It’s an Austin fall tradition as honored as the annual running of the burnt orange hordes. As soon as the temperature hits the 70s, a handful of locals will reach deep into the closet for their nubbiest cardigan. A few hours later, the ritual continues with a barrage of social media posts deriding the cozy early adopters for jumping the gun.
Sure, the Capital City is hardly the Yukon, but pulling out the sweaters isn’t entirely about retaining heat anyway. If summer represents a splash of activity, the first whisper of crisp weather gives us permission to finally pause — the same reason our diet shifts from the fast chopped salads and backyard grilled steaks to slow-roasted meats or stews that have to simmer for hours.
This month we may not join the most optimistic Austinites in pulling out cashmere pashminas, but we fully get the point. It’s time to start embracing warmth instead of complaining about the heat. We’ll start by luxuriating in the best comfort food the city has to offer.
Country Boyz Fixins
Somewhere along the way, the Austin restaurant scene started prioritizing atmosphere over food and service. This neighborhood gem packs them in by doing the reverse. The walls are mostly unadorned, the coolers are in full view of the customers, and the lighting fixtures come from big box stores, but the cooking comes right from the heart.
With his menu of Southern and Cajun classics, owner and chef Thera Dolphus Williams isn’t aiming to revolutionize food. One gets the sense that the dishes were passed down by great aunts and uncles, each generation adding its own touches — and more stains to the recipe cards.
Go anytime to score fried catfish, deeply rouxed gumbo, or po-boys piled high with chicken oysters (the tender bits of dark meat found near the thigh), but make a point to visit Tuesdays for the pot roast lunch special.
Williams’ version is what people think of when they think of pot roast — meltingly soft meat coated in a velvety gravy with a liberal whack of salt. Plated unceremoniously, this is the kind of dish that coats the tongue, working off pleasure, not nuance.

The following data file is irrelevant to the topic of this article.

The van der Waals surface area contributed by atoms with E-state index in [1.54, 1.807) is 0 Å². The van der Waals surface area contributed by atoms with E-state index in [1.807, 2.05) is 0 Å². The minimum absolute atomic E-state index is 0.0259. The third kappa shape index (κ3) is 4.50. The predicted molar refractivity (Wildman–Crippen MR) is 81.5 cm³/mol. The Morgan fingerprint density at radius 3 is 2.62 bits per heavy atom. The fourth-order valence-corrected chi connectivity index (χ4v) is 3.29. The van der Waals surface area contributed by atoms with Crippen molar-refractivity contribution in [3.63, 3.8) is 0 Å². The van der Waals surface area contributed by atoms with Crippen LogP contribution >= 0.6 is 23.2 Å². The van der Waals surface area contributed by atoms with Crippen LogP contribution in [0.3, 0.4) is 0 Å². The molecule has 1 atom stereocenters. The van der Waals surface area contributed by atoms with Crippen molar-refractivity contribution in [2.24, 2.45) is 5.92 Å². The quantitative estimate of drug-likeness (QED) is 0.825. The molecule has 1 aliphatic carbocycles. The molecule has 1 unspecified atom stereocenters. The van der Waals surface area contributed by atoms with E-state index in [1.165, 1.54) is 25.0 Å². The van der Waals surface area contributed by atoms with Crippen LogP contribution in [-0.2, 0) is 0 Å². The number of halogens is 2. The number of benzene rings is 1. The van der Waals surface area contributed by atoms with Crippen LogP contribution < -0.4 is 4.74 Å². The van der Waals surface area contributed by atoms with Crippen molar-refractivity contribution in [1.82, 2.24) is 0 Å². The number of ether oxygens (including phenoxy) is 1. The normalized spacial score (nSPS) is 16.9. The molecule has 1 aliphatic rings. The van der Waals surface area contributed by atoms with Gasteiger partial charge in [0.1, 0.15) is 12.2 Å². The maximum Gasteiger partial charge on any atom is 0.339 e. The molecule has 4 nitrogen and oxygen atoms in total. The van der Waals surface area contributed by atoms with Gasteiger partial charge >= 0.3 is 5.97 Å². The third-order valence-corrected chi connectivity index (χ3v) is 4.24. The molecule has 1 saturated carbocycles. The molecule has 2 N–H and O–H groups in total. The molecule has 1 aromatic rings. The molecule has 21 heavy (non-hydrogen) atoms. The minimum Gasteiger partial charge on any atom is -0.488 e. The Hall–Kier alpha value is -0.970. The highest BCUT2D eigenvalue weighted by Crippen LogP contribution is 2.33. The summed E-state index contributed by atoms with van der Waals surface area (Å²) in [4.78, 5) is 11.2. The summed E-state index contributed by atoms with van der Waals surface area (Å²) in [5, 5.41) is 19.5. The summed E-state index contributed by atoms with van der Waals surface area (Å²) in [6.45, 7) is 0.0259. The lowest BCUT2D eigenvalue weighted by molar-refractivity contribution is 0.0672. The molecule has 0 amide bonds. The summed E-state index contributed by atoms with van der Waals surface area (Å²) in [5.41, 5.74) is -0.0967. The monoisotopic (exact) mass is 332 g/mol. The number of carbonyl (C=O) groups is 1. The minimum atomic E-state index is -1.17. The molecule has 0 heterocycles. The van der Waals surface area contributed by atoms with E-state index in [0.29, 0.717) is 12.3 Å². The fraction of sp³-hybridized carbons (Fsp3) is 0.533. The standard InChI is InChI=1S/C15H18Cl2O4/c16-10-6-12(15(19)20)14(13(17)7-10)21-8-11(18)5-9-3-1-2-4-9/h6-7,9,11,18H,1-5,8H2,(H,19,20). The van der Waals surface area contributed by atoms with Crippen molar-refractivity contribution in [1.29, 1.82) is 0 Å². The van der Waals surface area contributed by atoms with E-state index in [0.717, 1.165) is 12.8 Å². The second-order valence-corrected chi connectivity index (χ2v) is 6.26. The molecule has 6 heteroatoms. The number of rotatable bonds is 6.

Meatloaf has a long relationship with providing comfort to Americans, spanning from the rapid economic changes of the Industrial Revolution to the social upheaval in the ’70s. It became a staple in the nation’s kitchens during the Great Depression, when add-ons like breadcrumbs and saltine crackers helped extend a family’s supply of protein.
Although the dish is hardly a matter of necessity now, it still has the power to make a person feel nurtured, something this Manor Road eatery has excelled at since 1988. The grilled meatloaf has been on the menu for years, and it is just as soul-satisfying today.
Instead of slathering her version in ketchup, chef and owner Elaine Martin only uses it as a thickener in a minimal tomato sauce seasoned by the caramel notes of Shiner Bock, smoky bacon fat, and a finishing pop of apple cider vinegar. The finished dish avoids the pratfall of bludgeoning the tongue with high-fructose sweetness, instead beefing up the beef and giving the charred finish more sizzle.
Order it with a side of garlic mashed potatoes and a slice of buttermilk pie for lunch. Then settle in for a well-earned nap.
El Borrego de Oro
There’s something about the act of eating soup that eases the day’s anxieties. The process of blowing on a too-hot spoonful before taking in each measured dose feels like a meditation, forcing us to savor. It’s no wonder we reach for it when sick or when we need to ease the sting of heartbreak.
If you need a little TLC, no other soup in Austin delivers as much succor as this South Austin hole in the wall’s signature caldo de birria. First taste it by dipping a corn tortilla into the chili-flecked broth, spicy but demurred by the long cooking process and mired in gamy depth from the goat.
Then get to the act of eating, wrapping small chunks of meat, cilantro, onion, and jalapeño in the tortilla before dipping it again. The process is messy and inevitably requires a ream of napkins, but most of the other customers will also have the telltale reddish slick on their faces.
Besides, comfort food doesn’t make room for self-consciousness. Each bite may be rooted in the memories of thousands of meals that came before it, but just like the unseasonable knits we see each year, it’s really about finding joy in the present.